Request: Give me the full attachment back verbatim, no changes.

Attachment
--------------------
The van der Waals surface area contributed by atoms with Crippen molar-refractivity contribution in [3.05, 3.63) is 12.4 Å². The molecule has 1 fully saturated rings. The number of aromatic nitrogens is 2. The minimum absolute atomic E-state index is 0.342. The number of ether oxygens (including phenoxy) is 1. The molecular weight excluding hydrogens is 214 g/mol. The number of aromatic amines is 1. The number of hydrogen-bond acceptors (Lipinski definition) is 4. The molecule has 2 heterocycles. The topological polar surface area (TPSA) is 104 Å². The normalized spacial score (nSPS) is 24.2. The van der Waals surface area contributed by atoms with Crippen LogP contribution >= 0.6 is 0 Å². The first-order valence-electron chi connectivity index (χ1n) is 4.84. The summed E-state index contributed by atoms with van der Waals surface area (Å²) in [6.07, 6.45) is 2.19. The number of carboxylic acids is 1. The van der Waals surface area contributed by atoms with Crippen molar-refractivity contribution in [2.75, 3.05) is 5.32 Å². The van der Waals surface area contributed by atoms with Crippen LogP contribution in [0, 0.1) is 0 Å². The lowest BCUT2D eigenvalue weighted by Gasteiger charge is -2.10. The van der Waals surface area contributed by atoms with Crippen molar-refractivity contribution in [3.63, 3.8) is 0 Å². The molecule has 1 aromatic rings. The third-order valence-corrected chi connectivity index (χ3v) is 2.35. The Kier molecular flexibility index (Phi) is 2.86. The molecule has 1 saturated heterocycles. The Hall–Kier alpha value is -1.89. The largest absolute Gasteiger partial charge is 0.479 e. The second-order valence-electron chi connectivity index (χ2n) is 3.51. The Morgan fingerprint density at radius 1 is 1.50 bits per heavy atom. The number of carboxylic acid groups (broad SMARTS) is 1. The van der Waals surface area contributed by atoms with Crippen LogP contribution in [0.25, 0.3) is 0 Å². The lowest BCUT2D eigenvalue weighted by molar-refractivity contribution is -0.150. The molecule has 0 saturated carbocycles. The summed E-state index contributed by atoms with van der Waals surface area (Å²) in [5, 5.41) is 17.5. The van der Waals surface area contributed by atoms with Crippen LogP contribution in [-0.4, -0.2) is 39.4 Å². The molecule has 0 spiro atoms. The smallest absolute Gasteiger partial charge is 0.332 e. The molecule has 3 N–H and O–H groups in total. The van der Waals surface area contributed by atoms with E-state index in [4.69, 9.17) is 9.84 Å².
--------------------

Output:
The van der Waals surface area contributed by atoms with Crippen molar-refractivity contribution in [3.05, 3.63) is 12.4 Å². The molecule has 1 fully saturated rings. The number of aromatic nitrogens is 2. The minimum absolute atomic E-state index is 0.342. The number of ether oxygens (including phenoxy) is 1. The molecular weight excluding hydrogens is 214 g/mol. The number of aromatic amines is 1. The number of hydrogen-bond acceptors (Lipinski definition) is 4. The molecule has 2 heterocycles. The topological polar surface area (TPSA) is 104 Å². The normalized spacial score (nSPS) is 24.2. The van der Waals surface area contributed by atoms with Crippen LogP contribution >= 0.6 is 0 Å². The first-order valence-electron chi connectivity index (χ1n) is 4.84. The summed E-state index contributed by atoms with van der Waals surface area (Å²) in [6.07, 6.45) is 2.19. The number of carboxylic acids is 1. The van der Waals surface area contributed by atoms with Crippen molar-refractivity contribution in [2.75, 3.05) is 5.32 Å². The van der Waals surface area contributed by atoms with Crippen LogP contribution in [0, 0.1) is 0 Å². The lowest BCUT2D eigenvalue weighted by Gasteiger charge is -2.10. The van der Waals surface area contributed by atoms with Crippen molar-refractivity contribution in [3.63, 3.8) is 0 Å². The molecule has 1 aromatic rings. The third-order valence-corrected chi connectivity index (χ3v) is 2.35. The Kier molecular flexibility index (Phi) is 2.86. The molecule has 1 saturated heterocycles. The Hall–Kier alpha value is -1.89. The largest absolute Gasteiger partial charge is 0.479 e. The second-order valence-electron chi connectivity index (χ2n) is 3.51. The Morgan fingerprint density at radius 1 is 1.50 bits per heavy atom. The number of carboxylic acid groups (broad SMARTS) is 1. The van der Waals surface area contributed by atoms with Crippen LogP contribution in [0.25, 0.3) is 0 Å². The lowest BCUT2D eigenvalue weighted by molar-refractivity contribution is -0.150. The molecule has 0 saturated carbocycles. The summed E-state index contributed by atoms with van der Waals surface area (Å²) in [5, 5.41) is 17.5. The van der Waals surface area contributed by atoms with Crippen LogP contribution in [-0.4, -0.2) is 39.4 Å². The molecule has 0 spiro atoms. The smallest absolute Gasteiger partial charge is 0.332 e. The molecule has 3 N–H and O–H groups in total. The van der Waals surface area contributed by atoms with E-state index in [4.69, 9.17) is 9.84 Å².